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What's Next With Facebook?

By Jeff Kagan
Apr 27, 2018 5:00 AM PT
New privacy and censorship rules are needed to protect social media users and allow companies to grow

Facebook and other social networks appear to have crossed the line with respect to privacy and censorship. Facebook has been accused of helping one side while hiding the other side in many important debates. It has been accused of exposing the personal information of its users, violating their privacy. These perceptions are problems that must be fixed. What's the next step? How can we go from the status quo to living under rules that everyone will accept?

That depends largely on whether those who write the rules really understand the problems from every point of view -- users and companies, right and left. However, it's possible that nothing much really will happen. The controversy may quiet down, and these issues may disappear under all the other noise of the industry.

The latest Facebook circus seemed to end with CEO Mark Zuckerberg's congressional testimony, which was very interesting to watch. It was fascinating to see Zuckerberg describe how Facebook works, to acknowledge some of the far-reaching problems that needed to be solved, and to express his company's desire to play a role in that process.

It was quite evident from the questions they asked that many members of Congress were confused about some of the basics. A number of them asked questions that revealed they had no idea what Facebook or other social media companies were, much less what they do.

It was clear that those elected officials were not heavy Internet users. How can we expect the U.S. Congress to craft legislation to save us from problems like invasions of privacy and censorship if they don't understand many of the issues surrounding modern technology?

Let Facebook Help Write New Rules

Perhaps the social networks themselves should play a key role in determining how to protect users' privacy and avoid censorship. The aim is not to hurt the growth of social networking companies -- it's just to make their offerings fair and safe for every user. Their participation is one slice of the rule-making pie.

I do believe the executives who run the social networks are good people. I also believe they are vitally interested in protecting the growth potential of their companies. However, we all look at the world through one prism or another. The problem is that what one thinks is right and good is wrong and bad in the view of someone else.

Social Media's Explosive Growth

I want company executives to participate, but I also want the involvement of intelligent and unbiased third parties who understand the industry. The companies must be free to innovate and grow. Users must be free from censorship and guaranteed privacy. Both sides are important.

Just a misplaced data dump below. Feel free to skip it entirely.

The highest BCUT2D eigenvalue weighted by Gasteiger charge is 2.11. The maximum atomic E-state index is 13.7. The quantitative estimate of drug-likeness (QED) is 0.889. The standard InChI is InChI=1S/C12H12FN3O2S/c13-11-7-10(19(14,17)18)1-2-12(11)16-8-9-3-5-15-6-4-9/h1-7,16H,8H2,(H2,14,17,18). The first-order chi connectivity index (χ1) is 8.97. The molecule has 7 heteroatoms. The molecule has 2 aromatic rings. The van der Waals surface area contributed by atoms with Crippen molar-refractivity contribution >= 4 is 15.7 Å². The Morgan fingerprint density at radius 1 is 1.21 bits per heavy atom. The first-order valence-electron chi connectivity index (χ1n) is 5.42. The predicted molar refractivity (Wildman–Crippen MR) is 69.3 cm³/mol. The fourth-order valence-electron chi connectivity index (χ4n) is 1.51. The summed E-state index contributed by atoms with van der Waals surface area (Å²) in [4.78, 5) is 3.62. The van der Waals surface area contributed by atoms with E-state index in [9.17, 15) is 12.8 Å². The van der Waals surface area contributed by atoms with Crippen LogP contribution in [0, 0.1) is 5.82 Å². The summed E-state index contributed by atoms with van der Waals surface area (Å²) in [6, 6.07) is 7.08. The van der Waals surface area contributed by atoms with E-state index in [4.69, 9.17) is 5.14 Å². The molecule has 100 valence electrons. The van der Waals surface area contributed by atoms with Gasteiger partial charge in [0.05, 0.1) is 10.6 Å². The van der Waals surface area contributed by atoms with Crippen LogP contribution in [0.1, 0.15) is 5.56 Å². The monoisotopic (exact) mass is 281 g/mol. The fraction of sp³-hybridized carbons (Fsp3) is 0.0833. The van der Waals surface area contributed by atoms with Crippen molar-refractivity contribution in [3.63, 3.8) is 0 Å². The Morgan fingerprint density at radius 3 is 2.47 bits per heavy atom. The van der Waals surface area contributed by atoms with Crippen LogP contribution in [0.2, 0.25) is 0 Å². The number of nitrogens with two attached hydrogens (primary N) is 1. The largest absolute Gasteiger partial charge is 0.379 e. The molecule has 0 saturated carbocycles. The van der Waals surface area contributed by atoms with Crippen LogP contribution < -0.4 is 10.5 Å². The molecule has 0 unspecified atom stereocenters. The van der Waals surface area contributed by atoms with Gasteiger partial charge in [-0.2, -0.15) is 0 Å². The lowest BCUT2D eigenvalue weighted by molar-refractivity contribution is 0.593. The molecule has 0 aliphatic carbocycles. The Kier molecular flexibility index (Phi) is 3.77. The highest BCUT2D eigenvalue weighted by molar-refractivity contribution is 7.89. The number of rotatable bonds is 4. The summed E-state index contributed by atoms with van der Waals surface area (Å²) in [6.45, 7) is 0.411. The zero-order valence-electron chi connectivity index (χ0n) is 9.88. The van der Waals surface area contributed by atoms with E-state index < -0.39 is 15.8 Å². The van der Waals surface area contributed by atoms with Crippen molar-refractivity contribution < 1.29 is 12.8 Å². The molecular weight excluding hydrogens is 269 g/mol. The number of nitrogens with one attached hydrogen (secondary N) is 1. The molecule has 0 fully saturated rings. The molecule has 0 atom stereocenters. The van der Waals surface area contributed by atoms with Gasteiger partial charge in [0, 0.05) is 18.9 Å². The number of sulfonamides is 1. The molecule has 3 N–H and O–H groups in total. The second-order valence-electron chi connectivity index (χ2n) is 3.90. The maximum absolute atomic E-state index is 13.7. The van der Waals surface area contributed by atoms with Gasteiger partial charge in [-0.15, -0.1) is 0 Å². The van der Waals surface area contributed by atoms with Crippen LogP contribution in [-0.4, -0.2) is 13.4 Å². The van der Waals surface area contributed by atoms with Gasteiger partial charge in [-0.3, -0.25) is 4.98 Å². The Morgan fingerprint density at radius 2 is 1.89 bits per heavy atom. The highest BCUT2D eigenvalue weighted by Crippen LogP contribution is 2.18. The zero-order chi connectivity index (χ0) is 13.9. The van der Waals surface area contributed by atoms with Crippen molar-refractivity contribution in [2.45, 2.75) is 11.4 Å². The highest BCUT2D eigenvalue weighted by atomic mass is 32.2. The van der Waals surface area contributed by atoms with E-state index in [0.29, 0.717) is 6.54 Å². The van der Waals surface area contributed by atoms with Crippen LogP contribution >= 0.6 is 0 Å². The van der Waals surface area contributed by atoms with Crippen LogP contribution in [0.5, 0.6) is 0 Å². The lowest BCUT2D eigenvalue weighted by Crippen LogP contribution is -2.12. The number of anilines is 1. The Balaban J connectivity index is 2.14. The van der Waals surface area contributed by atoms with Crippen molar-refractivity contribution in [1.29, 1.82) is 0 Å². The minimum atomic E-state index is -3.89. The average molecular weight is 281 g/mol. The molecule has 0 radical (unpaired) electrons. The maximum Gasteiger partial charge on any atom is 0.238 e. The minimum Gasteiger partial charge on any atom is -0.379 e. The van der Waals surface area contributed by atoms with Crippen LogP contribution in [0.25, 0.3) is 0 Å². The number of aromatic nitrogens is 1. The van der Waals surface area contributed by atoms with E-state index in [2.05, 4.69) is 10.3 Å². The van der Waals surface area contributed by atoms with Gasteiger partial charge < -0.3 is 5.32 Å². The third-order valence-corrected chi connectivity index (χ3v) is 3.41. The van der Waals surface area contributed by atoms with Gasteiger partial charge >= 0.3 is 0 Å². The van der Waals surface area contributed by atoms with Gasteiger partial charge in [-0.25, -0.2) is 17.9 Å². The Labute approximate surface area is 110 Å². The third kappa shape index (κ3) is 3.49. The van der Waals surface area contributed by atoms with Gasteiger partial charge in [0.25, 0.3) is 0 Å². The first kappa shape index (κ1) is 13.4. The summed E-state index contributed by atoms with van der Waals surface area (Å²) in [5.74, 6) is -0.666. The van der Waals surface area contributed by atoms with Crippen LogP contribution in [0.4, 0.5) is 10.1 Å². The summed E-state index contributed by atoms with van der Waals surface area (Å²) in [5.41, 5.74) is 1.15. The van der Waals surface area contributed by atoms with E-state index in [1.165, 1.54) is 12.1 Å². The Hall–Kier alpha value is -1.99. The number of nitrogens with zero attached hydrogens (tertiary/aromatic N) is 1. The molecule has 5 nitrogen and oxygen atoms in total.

Users' rights have been abused -- something that should not occur in America. One side should not be able to exercise undue influence in an effort to control the way we think. We need a balance of ideas in the public square if we are to continue to succeed going forward.

The social media sector is still new. It has been around only for a decade, yet it has seen an explosion of growth and change. There were no social media companies prior to a decade ago. Today, there are more than we can count.

What will social media look like 10 years from now? It will be very different. To have a good tomorrow, we must make sure we protect user privacy and eliminate censorship today.

Protecting Privacy and Avoiding Censorship

It's great the way social media weaves us all together and lets us communicate in new ways with people we never would have been in contact with before -- either around the block or on the other side of the country or the world.

Artificial intelligence offers one possibility for addressing social media's problems, but it must be developed without bias. Even AI can be a problem if its behavior is programmed by people who lean one way or the other.

If AI can be completely objective, then it might be a solution. Once it is implemented -- and that won't be for a while -- we'll need to make sure it can't be hijacked by one side of a debate. Keeping AI neutral will be an ongoing challenge that we'll have to meet with checks and balances.

Changing Sides

As people grow and mature, it's natural to change sides about some issues. When I was 20 years old, I thought about the world differently than I did at 40. That's one reason it's important not to shut down one way of thinking. It's important to listen to both sides and adapt at your own pace.

Remember, we all think we are right. However, those on the other side think they are right too. Who is the judge? That's the problem. There is no answer -- just debate. That's the way it always has been.

Social networks can be great at creating a local, regional, national or worldwide stage for an ongoing debate. They can provide a way for us to improve the world by understanding each other better.

Looking forward, we have a lot of ground to cover. While social networks are great, we need to fix the problem areas and keep them neutral and safe. We need to protect users from loss of privacy and from the imposition of censorship.

We are at the beginning of a long trek with no endpoint. If we are lucky, we will find a path that will lead to continuing protection for users and continued growth for companies.

The opinions expressed in this article are those of the author and do not necessarily reflect the views of ECT News Network.


Jeff Kagan has been an ECT News Network columnist since 2010. His focus is on the wireless and telecom industries. He is an independent analyst, consultant and speaker. Email Jeff.


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